Research progress – both on the scale of the individual researcher and the scale of a research community – relies on balancing two competing objectives: (1) exploiting existing knowledge, and (2) continuing to learn new things. I frame these objectives as analogous to two types of research or intellectual “investments”: short- and long-term.
Short-term intellectual investments exploit one’s current knowledge and skill set to advance a project or achieve a goal. Examples include working on a project that is a direct extension of one’s previous research papers; applying off-the-shelf tools for data analysis; and writing a small module for a software package in a language that one is already comfortable with.
These investments can be “cashed out” quickly in the form of project completion or a research paper. These investments typically involve direct application of one’s existing skill set to a problem. This means that the work involved tends to be relatively rote, and there tends to be limited opportunity for deep intellectual growth along the way. However, this type of work leads to quick, tangible progress.
The types of goals that can be achieved via short-term investments are limited by the scope of the previous long-term investments one has made in their skills and knowledge. We describe these next.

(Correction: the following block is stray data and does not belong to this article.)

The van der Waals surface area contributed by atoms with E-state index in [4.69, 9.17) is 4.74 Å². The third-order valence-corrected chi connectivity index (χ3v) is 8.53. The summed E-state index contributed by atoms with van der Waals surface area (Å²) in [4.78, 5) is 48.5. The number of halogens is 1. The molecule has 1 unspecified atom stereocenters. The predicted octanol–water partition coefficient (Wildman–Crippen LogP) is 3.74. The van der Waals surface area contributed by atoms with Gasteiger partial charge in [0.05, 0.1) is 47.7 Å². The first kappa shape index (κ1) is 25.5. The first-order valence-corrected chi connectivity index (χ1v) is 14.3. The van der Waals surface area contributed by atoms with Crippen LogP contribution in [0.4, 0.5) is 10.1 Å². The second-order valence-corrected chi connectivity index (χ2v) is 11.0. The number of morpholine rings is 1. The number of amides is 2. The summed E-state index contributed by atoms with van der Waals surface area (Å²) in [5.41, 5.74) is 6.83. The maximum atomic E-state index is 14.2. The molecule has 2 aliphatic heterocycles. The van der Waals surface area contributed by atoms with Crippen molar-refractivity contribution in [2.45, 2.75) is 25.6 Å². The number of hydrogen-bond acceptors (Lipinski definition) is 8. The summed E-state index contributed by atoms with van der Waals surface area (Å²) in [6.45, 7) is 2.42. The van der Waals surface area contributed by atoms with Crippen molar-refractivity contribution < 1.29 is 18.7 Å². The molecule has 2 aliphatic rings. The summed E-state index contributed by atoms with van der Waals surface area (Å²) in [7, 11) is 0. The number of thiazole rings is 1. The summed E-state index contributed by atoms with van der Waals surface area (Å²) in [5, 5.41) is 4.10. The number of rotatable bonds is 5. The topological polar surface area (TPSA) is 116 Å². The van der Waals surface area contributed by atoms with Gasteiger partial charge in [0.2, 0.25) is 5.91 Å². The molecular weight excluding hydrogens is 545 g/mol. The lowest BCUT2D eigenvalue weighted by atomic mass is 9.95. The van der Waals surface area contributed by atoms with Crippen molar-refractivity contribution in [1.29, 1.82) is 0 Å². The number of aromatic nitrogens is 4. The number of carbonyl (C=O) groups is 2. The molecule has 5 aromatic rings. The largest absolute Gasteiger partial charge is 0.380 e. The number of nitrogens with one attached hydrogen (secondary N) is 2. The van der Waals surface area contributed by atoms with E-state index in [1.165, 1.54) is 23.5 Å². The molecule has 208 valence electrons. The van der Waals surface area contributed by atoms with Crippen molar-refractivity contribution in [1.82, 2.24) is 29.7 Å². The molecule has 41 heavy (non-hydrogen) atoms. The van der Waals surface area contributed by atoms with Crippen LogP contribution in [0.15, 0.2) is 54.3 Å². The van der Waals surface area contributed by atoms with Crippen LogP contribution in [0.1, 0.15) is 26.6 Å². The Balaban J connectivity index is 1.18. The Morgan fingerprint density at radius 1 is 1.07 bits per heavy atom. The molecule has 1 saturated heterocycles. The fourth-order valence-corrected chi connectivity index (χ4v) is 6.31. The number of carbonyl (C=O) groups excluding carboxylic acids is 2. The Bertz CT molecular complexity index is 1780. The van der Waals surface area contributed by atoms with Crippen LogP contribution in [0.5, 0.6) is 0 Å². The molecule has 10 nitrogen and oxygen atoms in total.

On the other hand, long-term intellectual investments don’t yield any immediate payoff (and it may always remain difficult to attribute any particular success to these investments), but they widen the universe of possible goals one can achieve. For the (STEM-oriented) researcher, examples of long-term intellectual investments include learning about a new branch of mathematics; learning a new programming language or software engineering framework; and reading textbooks from seemingly unrelated disciplines.
Long-term intellectual investments require dedicating a longer period of time to developing more fundamental (and possibly less directly applicable) sets of skills. It usually won’t be possible to immediately “cash out” these new skill sets in the form of publications or tangible progress. However, there is a hope that they will pay off in the long run by broadening one’s perspective of a field of knowledge. Having a wide knowledge base also allows for more easily making connections between fields, which is often a fruitful way to generate research ideas.
The downside of long-term intellectual investments is that they are usually high-risk. At the outset of one of these investments, it’s typically unclear what the tangible benefits will be, and many of these endeavors may be useless in the long-run.